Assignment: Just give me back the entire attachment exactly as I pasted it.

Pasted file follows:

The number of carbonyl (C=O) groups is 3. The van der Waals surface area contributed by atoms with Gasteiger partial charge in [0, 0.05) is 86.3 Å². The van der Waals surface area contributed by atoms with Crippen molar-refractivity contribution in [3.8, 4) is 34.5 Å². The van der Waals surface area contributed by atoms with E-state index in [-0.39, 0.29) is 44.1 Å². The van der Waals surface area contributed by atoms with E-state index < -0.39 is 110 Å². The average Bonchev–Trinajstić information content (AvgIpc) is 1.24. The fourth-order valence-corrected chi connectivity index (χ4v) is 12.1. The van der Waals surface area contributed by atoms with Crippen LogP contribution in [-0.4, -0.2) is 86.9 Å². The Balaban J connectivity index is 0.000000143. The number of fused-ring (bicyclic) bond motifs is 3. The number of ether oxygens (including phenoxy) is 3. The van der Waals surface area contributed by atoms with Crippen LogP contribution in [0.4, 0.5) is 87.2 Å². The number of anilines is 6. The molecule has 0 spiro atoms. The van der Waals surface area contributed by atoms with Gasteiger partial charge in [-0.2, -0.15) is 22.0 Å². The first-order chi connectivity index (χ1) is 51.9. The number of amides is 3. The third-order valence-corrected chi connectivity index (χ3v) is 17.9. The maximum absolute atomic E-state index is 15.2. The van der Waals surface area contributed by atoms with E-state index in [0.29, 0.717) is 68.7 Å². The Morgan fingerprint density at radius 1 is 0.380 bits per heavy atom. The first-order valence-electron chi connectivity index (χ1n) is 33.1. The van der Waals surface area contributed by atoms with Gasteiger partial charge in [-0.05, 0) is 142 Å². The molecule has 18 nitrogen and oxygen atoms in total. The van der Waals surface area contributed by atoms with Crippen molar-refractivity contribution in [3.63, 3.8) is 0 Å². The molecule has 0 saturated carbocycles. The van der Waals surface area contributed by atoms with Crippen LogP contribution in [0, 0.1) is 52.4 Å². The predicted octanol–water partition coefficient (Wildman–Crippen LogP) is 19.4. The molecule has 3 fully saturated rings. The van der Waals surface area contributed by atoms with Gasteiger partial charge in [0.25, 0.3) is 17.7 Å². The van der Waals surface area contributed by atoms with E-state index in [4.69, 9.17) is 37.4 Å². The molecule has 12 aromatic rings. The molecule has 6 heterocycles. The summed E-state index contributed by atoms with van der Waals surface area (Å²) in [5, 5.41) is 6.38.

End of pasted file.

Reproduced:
The number of carbonyl (C=O) groups is 3. The van der Waals surface area contributed by atoms with Gasteiger partial charge in [0, 0.05) is 86.3 Å². The van der Waals surface area contributed by atoms with Crippen molar-refractivity contribution in [3.8, 4) is 34.5 Å². The van der Waals surface area contributed by atoms with E-state index in [-0.39, 0.29) is 44.1 Å². The van der Waals surface area contributed by atoms with E-state index < -0.39 is 110 Å². The average Bonchev–Trinajstić information content (AvgIpc) is 1.24. The fourth-order valence-corrected chi connectivity index (χ4v) is 12.1. The van der Waals surface area contributed by atoms with Crippen LogP contribution in [-0.4, -0.2) is 86.9 Å². The Balaban J connectivity index is 0.000000143. The number of fused-ring (bicyclic) bond motifs is 3. The number of ether oxygens (including phenoxy) is 3. The van der Waals surface area contributed by atoms with Crippen LogP contribution in [0.4, 0.5) is 87.2 Å². The number of anilines is 6. The molecule has 0 spiro atoms. The van der Waals surface area contributed by atoms with Gasteiger partial charge in [-0.2, -0.15) is 22.0 Å². The first-order chi connectivity index (χ1) is 51.9. The number of amides is 3. The third-order valence-corrected chi connectivity index (χ3v) is 17.9. The maximum absolute atomic E-state index is 15.2. The van der Waals surface area contributed by atoms with E-state index in [0.29, 0.717) is 68.7 Å². The Morgan fingerprint density at radius 1 is 0.380 bits per heavy atom. The first-order valence-electron chi connectivity index (χ1n) is 33.1. The van der Waals surface area contributed by atoms with Gasteiger partial charge in [-0.05, 0) is 142 Å². The molecule has 18 nitrogen and oxygen atoms in total. The van der Waals surface area contributed by atoms with Crippen molar-refractivity contribution in [3.63, 3.8) is 0 Å². The molecule has 0 saturated carbocycles. The van der Waals surface area contributed by atoms with Crippen LogP contribution in [0, 0.1) is 52.4 Å². The predicted octanol–water partition coefficient (Wildman–Crippen LogP) is 19.4. The molecule has 3 fully saturated rings. The van der Waals surface area contributed by atoms with Gasteiger partial charge in [0.25, 0.3) is 17.7 Å². The van der Waals surface area contributed by atoms with E-state index in [4.69, 9.17) is 37.4 Å². The molecule has 12 aromatic rings. The molecule has 6 heterocycles. The summed E-state index contributed by atoms with van der Waals surface area (Å²) in [5, 5.41) is 6.38.